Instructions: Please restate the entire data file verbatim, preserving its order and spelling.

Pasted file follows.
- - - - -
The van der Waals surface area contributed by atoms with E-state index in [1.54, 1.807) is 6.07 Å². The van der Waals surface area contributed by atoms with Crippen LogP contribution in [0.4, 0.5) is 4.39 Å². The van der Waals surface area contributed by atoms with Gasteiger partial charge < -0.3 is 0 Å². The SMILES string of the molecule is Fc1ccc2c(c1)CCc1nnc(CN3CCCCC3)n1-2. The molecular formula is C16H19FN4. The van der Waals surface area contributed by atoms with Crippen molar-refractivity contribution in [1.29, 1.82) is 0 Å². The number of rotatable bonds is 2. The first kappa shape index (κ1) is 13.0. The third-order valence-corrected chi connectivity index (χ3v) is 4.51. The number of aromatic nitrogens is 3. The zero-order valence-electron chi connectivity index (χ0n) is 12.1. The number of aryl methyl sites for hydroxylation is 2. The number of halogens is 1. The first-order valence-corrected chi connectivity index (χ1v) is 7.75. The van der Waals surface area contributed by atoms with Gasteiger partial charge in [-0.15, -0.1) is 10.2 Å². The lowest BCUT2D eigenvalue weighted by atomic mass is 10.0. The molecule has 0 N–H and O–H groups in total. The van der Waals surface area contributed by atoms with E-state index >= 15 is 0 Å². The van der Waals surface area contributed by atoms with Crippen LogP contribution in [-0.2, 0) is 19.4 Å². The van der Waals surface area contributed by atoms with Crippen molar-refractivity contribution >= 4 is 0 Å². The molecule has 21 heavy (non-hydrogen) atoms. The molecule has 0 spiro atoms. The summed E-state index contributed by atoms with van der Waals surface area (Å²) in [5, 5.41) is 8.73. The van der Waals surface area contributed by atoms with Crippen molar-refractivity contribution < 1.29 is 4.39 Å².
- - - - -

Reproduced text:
The van der Waals surface area contributed by atoms with E-state index in [1.54, 1.807) is 6.07 Å². The van der Waals surface area contributed by atoms with Crippen LogP contribution in [0.4, 0.5) is 4.39 Å². The van der Waals surface area contributed by atoms with Gasteiger partial charge < -0.3 is 0 Å². The SMILES string of the molecule is Fc1ccc2c(c1)CCc1nnc(CN3CCCCC3)n1-2. The molecular formula is C16H19FN4. The van der Waals surface area contributed by atoms with Crippen molar-refractivity contribution in [1.29, 1.82) is 0 Å². The number of rotatable bonds is 2. The first kappa shape index (κ1) is 13.0. The third-order valence-corrected chi connectivity index (χ3v) is 4.51. The number of aromatic nitrogens is 3. The zero-order valence-electron chi connectivity index (χ0n) is 12.1. The number of aryl methyl sites for hydroxylation is 2. The number of halogens is 1. The first-order valence-corrected chi connectivity index (χ1v) is 7.75. The van der Waals surface area contributed by atoms with Gasteiger partial charge in [-0.15, -0.1) is 10.2 Å². The lowest BCUT2D eigenvalue weighted by atomic mass is 10.0. The molecule has 0 N–H and O–H groups in total. The van der Waals surface area contributed by atoms with E-state index >= 15 is 0 Å². The van der Waals surface area contributed by atoms with Crippen LogP contribution in [-0.2, 0) is 19.4 Å². The van der Waals surface area contributed by atoms with Crippen molar-refractivity contribution >= 4 is 0 Å². The molecule has 21 heavy (non-hydrogen) atoms. The molecule has 0 spiro atoms. The summed E-state index contributed by atoms with van der Waals surface area (Å²) in [5, 5.41) is 8.73. The van der Waals surface area contributed by atoms with Crippen molar-refractivity contribution < 1.29 is 4.39 Å².